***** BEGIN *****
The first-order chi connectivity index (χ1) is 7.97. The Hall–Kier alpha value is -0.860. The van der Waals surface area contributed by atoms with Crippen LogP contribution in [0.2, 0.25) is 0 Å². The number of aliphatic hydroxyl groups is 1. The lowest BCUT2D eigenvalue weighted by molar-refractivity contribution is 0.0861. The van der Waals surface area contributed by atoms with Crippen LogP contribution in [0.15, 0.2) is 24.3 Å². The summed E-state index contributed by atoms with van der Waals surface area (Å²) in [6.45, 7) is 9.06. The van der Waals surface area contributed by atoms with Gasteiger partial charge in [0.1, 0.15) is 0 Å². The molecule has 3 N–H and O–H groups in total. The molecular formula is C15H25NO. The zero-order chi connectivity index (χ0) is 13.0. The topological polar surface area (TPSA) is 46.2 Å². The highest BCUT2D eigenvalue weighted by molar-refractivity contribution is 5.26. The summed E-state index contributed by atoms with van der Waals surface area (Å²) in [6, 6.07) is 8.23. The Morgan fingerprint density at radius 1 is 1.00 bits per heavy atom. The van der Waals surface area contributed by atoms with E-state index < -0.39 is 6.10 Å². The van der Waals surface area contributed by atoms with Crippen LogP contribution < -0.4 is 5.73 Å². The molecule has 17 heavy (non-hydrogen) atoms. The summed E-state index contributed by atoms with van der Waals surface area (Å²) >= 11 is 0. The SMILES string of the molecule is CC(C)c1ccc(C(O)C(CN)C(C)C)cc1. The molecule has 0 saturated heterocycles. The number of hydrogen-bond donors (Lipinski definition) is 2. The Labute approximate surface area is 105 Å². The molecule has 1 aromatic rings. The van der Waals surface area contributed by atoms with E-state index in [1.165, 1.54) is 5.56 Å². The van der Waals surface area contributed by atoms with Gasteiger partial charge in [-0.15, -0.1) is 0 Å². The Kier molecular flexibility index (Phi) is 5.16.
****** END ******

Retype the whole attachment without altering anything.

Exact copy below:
The first-order chi connectivity index (χ1) is 7.97. The Hall–Kier alpha value is -0.860. The van der Waals surface area contributed by atoms with Crippen LogP contribution in [0.2, 0.25) is 0 Å². The number of aliphatic hydroxyl groups is 1. The lowest BCUT2D eigenvalue weighted by molar-refractivity contribution is 0.0861. The van der Waals surface area contributed by atoms with Crippen LogP contribution in [0.15, 0.2) is 24.3 Å². The summed E-state index contributed by atoms with van der Waals surface area (Å²) in [6.45, 7) is 9.06. The van der Waals surface area contributed by atoms with Gasteiger partial charge in [0.1, 0.15) is 0 Å². The molecule has 3 N–H and O–H groups in total. The molecular formula is C15H25NO. The zero-order chi connectivity index (χ0) is 13.0. The topological polar surface area (TPSA) is 46.2 Å². The highest BCUT2D eigenvalue weighted by molar-refractivity contribution is 5.26. The summed E-state index contributed by atoms with van der Waals surface area (Å²) in [6, 6.07) is 8.23. The Morgan fingerprint density at radius 1 is 1.00 bits per heavy atom. The van der Waals surface area contributed by atoms with E-state index < -0.39 is 6.10 Å². The van der Waals surface area contributed by atoms with Crippen LogP contribution < -0.4 is 5.73 Å². The molecule has 17 heavy (non-hydrogen) atoms. The summed E-state index contributed by atoms with van der Waals surface area (Å²) >= 11 is 0. The SMILES string of the molecule is CC(C)c1ccc(C(O)C(CN)C(C)C)cc1. The molecule has 0 saturated heterocycles. The number of hydrogen-bond donors (Lipinski definition) is 2. The Labute approximate surface area is 105 Å². The molecule has 1 aromatic rings. The van der Waals surface area contributed by atoms with E-state index in [1.165, 1.54) is 5.56 Å². The van der Waals surface area contributed by atoms with Gasteiger partial charge in [-0.15, -0.1) is 0 Å². The Kier molecular flexibility index (Phi) is 5.16.